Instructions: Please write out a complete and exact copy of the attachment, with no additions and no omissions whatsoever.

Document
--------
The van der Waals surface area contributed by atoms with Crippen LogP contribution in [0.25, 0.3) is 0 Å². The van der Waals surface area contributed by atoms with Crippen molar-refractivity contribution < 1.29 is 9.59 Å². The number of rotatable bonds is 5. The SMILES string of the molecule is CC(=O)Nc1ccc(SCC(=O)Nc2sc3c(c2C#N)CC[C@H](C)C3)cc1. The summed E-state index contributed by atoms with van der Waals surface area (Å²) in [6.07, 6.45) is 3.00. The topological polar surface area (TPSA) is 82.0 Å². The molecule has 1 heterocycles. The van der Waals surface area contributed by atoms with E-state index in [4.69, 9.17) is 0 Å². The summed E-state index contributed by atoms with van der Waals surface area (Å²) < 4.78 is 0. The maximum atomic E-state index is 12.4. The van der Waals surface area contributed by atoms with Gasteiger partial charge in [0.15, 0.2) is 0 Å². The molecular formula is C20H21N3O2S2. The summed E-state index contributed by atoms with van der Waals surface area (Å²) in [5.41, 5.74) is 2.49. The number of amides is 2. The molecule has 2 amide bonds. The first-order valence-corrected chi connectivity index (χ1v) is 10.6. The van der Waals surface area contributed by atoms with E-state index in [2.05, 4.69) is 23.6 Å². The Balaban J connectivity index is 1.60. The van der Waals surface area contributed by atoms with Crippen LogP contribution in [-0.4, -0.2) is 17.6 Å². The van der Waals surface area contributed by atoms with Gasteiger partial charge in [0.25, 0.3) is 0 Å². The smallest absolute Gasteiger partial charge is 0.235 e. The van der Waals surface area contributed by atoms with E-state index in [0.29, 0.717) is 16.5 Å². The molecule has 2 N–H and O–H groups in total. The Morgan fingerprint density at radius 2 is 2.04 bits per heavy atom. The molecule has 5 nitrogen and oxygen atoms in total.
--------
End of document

The van der Waals surface area contributed by atoms with Crippen LogP contribution in [0.25, 0.3) is 0 Å². The van der Waals surface area contributed by atoms with Crippen molar-refractivity contribution < 1.29 is 9.59 Å². The number of rotatable bonds is 5. The SMILES string of the molecule is CC(=O)Nc1ccc(SCC(=O)Nc2sc3c(c2C#N)CC[C@H](C)C3)cc1. The summed E-state index contributed by atoms with van der Waals surface area (Å²) in [6.07, 6.45) is 3.00. The topological polar surface area (TPSA) is 82.0 Å². The molecule has 1 heterocycles. The van der Waals surface area contributed by atoms with E-state index in [4.69, 9.17) is 0 Å². The summed E-state index contributed by atoms with van der Waals surface area (Å²) < 4.78 is 0. The maximum atomic E-state index is 12.4. The van der Waals surface area contributed by atoms with Gasteiger partial charge in [0.15, 0.2) is 0 Å². The molecular formula is C20H21N3O2S2. The summed E-state index contributed by atoms with van der Waals surface area (Å²) in [5.41, 5.74) is 2.49. The number of amides is 2. The molecule has 2 amide bonds. The first-order valence-corrected chi connectivity index (χ1v) is 10.6. The van der Waals surface area contributed by atoms with E-state index in [2.05, 4.69) is 23.6 Å². The Balaban J connectivity index is 1.60. The van der Waals surface area contributed by atoms with Crippen LogP contribution in [-0.4, -0.2) is 17.6 Å². The van der Waals surface area contributed by atoms with Gasteiger partial charge in [0.25, 0.3) is 0 Å². The smallest absolute Gasteiger partial charge is 0.235 e. The van der Waals surface area contributed by atoms with E-state index in [0.29, 0.717) is 16.5 Å². The molecule has 2 N–H and O–H groups in total. The Morgan fingerprint density at radius 2 is 2.04 bits per heavy atom. The molecule has 5 nitrogen and oxygen atoms in total.